Thomas Allen Harris is an award-winning director and President of Chimpanzee Productions, Inc. a company dedicated to producing unique audio-visual experiences that illuminate the human condition and the search for identity, family and spirituality, including feature length films, performances and live multimedia productions. Harris is a prolific gay artist who has shown at the Whitney Biennial and won Guggenheim and Sundance fellowships. Harris has recently shown in the AfroPoP series produced by the National Black Programming Consortium at PBS. His personal and innovative films- Through A Lens Darkly: Black Photographers and the Emergence of a People (2014), Twelve Disciples of Nelson Mandela (2005), E Minha Cara/That’s My Face (2001), VINTAGE-Families of Value (1995) have received critical acclaim at International film festivals such as Sundance, Berlin, Toronto, FESPACO, Outfest, Flaherty, Cape Town and Melbourne Arts Festival. Harris lives and works in New York City, NY.
Kia LaBeija is a contemporary artist who provokes awareness, acceptance and activism for HIV/AIDS through her portraiture and performance art. Her work explores the intersections of community, politics, fine art and activism. As a visual artist she stages digital portraits as theatrical and cinematic re-imaginings of non fictional events to spark conversation, complicating the way we view her subjects and the spaces they occupy. Labeija’s portraiture utilizes the medium of story telling, to preserve histories and make sociopolitical commentaries on current events. Labeija was a featured artist in Art, AIDS, America, alongside Keith Haring, Annie Leibovitz, Nan Goldin and Robert Mapplethorpe and more; she was the only woman of color; the only woman living with HIV; and the only artist born with HIV included in the exhibition. A performer by nature, LaBeija is a member of the Iconic House of LaBeija and uses Voguing as performance practice and community based work. Labeija lives and works in New York City, NY.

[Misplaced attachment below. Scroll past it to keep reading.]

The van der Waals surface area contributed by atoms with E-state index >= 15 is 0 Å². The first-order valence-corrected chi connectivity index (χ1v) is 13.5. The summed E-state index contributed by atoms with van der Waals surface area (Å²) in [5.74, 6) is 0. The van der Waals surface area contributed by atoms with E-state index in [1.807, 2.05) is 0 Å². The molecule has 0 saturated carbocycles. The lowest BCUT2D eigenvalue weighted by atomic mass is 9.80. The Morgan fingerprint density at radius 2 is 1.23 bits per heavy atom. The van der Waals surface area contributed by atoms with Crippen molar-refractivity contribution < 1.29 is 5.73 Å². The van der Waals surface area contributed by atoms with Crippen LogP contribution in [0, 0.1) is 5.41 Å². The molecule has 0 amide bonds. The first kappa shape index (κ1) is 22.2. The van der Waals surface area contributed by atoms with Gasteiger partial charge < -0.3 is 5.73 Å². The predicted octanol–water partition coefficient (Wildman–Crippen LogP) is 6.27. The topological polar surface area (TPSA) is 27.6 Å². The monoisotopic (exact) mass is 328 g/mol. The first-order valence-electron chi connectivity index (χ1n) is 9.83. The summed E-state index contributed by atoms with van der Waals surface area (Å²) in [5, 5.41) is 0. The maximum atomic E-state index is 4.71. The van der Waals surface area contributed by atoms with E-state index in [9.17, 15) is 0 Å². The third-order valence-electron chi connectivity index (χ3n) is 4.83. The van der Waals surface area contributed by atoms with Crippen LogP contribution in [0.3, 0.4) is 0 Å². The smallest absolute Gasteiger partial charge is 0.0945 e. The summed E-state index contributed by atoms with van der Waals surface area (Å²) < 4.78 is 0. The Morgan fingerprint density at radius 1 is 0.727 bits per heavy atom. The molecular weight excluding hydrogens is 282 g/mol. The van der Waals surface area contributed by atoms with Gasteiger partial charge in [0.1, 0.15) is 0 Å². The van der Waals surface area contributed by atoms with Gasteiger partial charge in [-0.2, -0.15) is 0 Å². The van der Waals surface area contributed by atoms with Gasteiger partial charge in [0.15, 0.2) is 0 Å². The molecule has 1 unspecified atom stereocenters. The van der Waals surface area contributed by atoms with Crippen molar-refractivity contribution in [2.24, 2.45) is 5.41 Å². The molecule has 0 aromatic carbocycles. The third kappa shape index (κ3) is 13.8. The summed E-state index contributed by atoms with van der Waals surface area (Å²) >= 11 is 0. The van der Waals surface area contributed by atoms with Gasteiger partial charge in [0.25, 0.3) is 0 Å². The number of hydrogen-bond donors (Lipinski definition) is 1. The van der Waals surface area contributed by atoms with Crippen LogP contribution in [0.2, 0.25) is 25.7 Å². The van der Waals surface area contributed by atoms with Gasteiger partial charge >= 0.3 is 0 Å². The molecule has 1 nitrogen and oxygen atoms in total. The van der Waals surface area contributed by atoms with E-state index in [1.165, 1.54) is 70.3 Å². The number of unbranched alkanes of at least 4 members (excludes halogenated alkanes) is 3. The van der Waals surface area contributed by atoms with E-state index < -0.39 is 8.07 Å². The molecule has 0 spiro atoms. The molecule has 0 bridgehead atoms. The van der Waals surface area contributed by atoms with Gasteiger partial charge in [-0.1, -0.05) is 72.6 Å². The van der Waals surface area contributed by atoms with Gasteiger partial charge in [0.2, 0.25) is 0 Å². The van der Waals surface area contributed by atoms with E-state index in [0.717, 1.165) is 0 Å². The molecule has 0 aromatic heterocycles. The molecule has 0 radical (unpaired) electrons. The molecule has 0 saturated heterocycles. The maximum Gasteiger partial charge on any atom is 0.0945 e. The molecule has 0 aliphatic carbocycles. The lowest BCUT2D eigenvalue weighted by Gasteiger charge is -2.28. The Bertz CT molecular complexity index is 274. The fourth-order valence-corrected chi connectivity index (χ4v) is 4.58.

Tiona Nekkia McClodden is a curator, visual artist, and filmmaker whose work explores and critiques issues at the intersections of race, gender, sexuality, and social commentary. Themes examined in McClodden's films and works have been re-memory and more recently narrative biomythography, and shared ideas, values, and beliefs within the African Diaspora—what she calls, “Black mentifact.” McClodden’s work is interested in exploring intersubjectivities within Black communities as a tool for creating insider perspectives within film, time based works, and objects. McClodden lives and works in Philadelphia, PA.
Brontez Purnell has been publishing, performing, and curating in the Bay Area for over ten years. He is the author of Fag School, The Cruising Diaries and Johnny Would You Love Me If . . . (My Dick Were Bigger), the frontman for his band “The Younger Lovers,” and founder of the Brontez Purnell Dance Company (BPDC). The company’s founders, Brontez Purnell and Sophia Wang, build works that combine punk rock subversion, free jazz improvisation and a company comprised of movers and artists of all disciplines. Purnell has recently turned from music and dance to writing in order to use his own sex life and his incisive voice as an artist living with HIV to paint a vivid portrait of a sex life in the San Francisco Bay Area now. His new illustrated book, The Cruising Diaries, continues Purnell’s tradition of DIY literary and performing art. Purnell lives and works in Oakland, CA.
Erin Christovale is an independent curator and film programmer based in Los Angeles. She is the curator of Black Radical Imagination with Amir George, which has screened both nationally and internationally in spaces such as MoMA PS1, MOCA Los Angeles, and the Museo Taller Jose Clemente Orozco. Exhibitions include a/wake in the water: Meditations on Disaster (2014) at the Museum of Contemporary African Diasporan Arts, Memoirs of A Watermelon Woman (2016) and A Subtle Likeness (2016) at the ONE National Gay and Lesbian Archives, and S/Election: Democracy, Citizenship, Freedom (2016) at the Los Angeles Municipal Art Gallery. Her curatorial projects have been mentioned in ARTFORUM, Hyperallergic, African Arts Journal, Artsy. She is currently organizing Made in LA 2018 with Anne Ellegood at the Hammer Museum.
Vivian Crockett is a NY-based independent researcher, scholar, and curator focusing largely on art of African diasporas, (Afro)Latinx diasporas, and Latin America at the varied intersections of race, gender, and queer theory. She is a Ph.D. candidate in art history at Columbia University whose dissertation examines artistic practices and discourses in Brazil in the sixties and seventies. Her scholarly and cultural work seeks to assert a radically political analysis of modern and contemporary art and to foster the remembrance and visioning of cultural spaces that merge a commitment to artistic and cultural production with sociopolitical justice and collective liberation.
Friday, December 1, 2017